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Reading American Indian Law Foundational Principles

Langue : Anglais

Coordonnateurs : Christensen Grant, Tatum Melissa L.

Couverture de l’ouvrage Reading American Indian Law
The study of American Indian law and policy usually focuses on federal statutes and court decisions, with these sources forming the basis for most textbooks. Virtually ignored is the robust and growing body of scholarly literature analyzing and contextualizing these primary sources. Reading American Indian Law is designed to fill that void. Organized into four parts, this book presents 16 of the most impactful law review articles written during the last three decades. Collectively, these articles explore the core concepts underlying the field: the range of voices including those of tribal governments and tribal courts, the role property has played in federal Indian law, and the misunderstandings between both people and sovereigns that have shaped changes in the law. Structured with flexibility in mind, this book may be used in a wide variety of classroom settings including law schools, tribal colleges, and both graduate and undergraduate programs.
Editor and Contributor Biographies; Preface; Acknowledgements; Introduction; Part I. Core Concepts: 1. Marshalling Past and Present: Colonization, Constitutionalism, and Interpretation in Federal Indian Law, 107 Harvard Law Review 381 (1993) Philip P. Frickey; 2. The Algebra of Federal Indian Law: The Hard Trail of Decolonizing and Americanizing the White Man's Jurisprudence, 1986 Wisconsin Law Review 219 (1986) Robert A. Williams Jr; 3. Red: Racism and the American Indian, 56 UCLA Law Review 591 (2009) Bethany R. Berger; 4. (Tribal) Sovereignty and Illiberalism, 95 California Law Review 799 (2007) Angela R. Riley; Part II. Voices: 5. "Life Comes From It": Navajo Justice Concepts, 24 New Mexico Law Review 175 (1994) Robert Yazzie; 6. Tribal Court Praxis: One Year in the Life of Twenty Indian Tribal Courts, 22 American Indian Law Review 285 (1998) Nell Jessup Newton; 7. Beyond Indian Law: The Rehnquist Court's Pursuit of States' Rights, Color-Blind Justice and Mainstream Values, 86 Minnesota Law Review 267 (2001) David H. Getches; 8. A Narrative of Sovereignty: Illuminating the Paradox of the Domestic Dependent Nation, 83 Oregon Law Review 1109 (2005) Sarah Krakoff; Part III. Property: 9. Sovereignty and Property, 86 Northwestern University Law Review 1 (1991) Joseph William Singer; 10. The Legacy of Allotment, 27 Arizona State Law Journal 1 (1995) Judith V. Royster; 11. A Common Law for Our Age of Colonialism: The Judicial Divestiture of Indian Tribal Authority Over Nonmembers, 109 Yale Law Journal 1 (1999) Philip P. Fricke; 12. In Defense of Property, 118 Yale Law Journal 1022 (2009) Kristen A. Carpetner, Sonia K. Katyal, & Angela R. Riley; Part IV. (Mis)Understandings: 13. Dependent Sovereigns: Indian Tribes, States, and the Federal Courts, 56 University of Chicago Law Review 671 (1989) Judith Resnik; 14. There is No Federal Supremacy Clause for Indian Tribes, 34 Arizona State Law Journal 113 (2002) Robert N. Clinton; 15. American Indians, Crime, and the Law, 104 Michigan Law Review 709 (2006) Kevin K. Washburn; 16. Factbound and Splitless: The Certiorari Process as Barrier to Justice for Indian Tribes, 51 Arizona Law Review 933 (2009) Matthew L.M. Fletcher.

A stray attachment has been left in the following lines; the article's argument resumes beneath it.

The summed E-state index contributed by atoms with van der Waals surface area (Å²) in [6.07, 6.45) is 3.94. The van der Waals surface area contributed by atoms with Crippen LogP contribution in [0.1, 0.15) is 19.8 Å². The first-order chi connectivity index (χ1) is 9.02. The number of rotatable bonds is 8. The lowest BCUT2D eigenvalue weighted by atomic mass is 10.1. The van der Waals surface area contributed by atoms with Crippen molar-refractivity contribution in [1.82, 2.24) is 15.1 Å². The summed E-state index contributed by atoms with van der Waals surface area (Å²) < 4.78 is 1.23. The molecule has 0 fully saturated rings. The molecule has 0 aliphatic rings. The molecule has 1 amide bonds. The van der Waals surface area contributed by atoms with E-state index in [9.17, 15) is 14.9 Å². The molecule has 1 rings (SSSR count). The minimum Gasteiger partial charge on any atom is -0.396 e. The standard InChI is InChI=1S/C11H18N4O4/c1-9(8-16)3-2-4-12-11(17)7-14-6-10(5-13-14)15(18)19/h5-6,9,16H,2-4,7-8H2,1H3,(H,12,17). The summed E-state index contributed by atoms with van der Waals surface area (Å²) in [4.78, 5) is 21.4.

Grant Christensen is an Associate Professor of Law at the University of North Dakota, an Affiliated Professor of American Indian Studies, and an Associate Justice on the Supreme Court of the Standing Rock Sioux Tribe. He is the author of American Indians: Historical and Contemporary Perspectives (2017).
Melissa L. Tatum is Research Professor of Law at the University of Arizona. She has served on the Southwest Intertribal Court of Appeals and has edited multiple volumes of tribal court opinions including for the Navajo Nation and the Muscogee (Creek) Nation. She is the author of Indigenous Justice: New Tools, Approaches, and Spaces (2018), Law, Culture & Environment (2014), and Structuring Sovereignty: Constitutions and Native Nations (2014).

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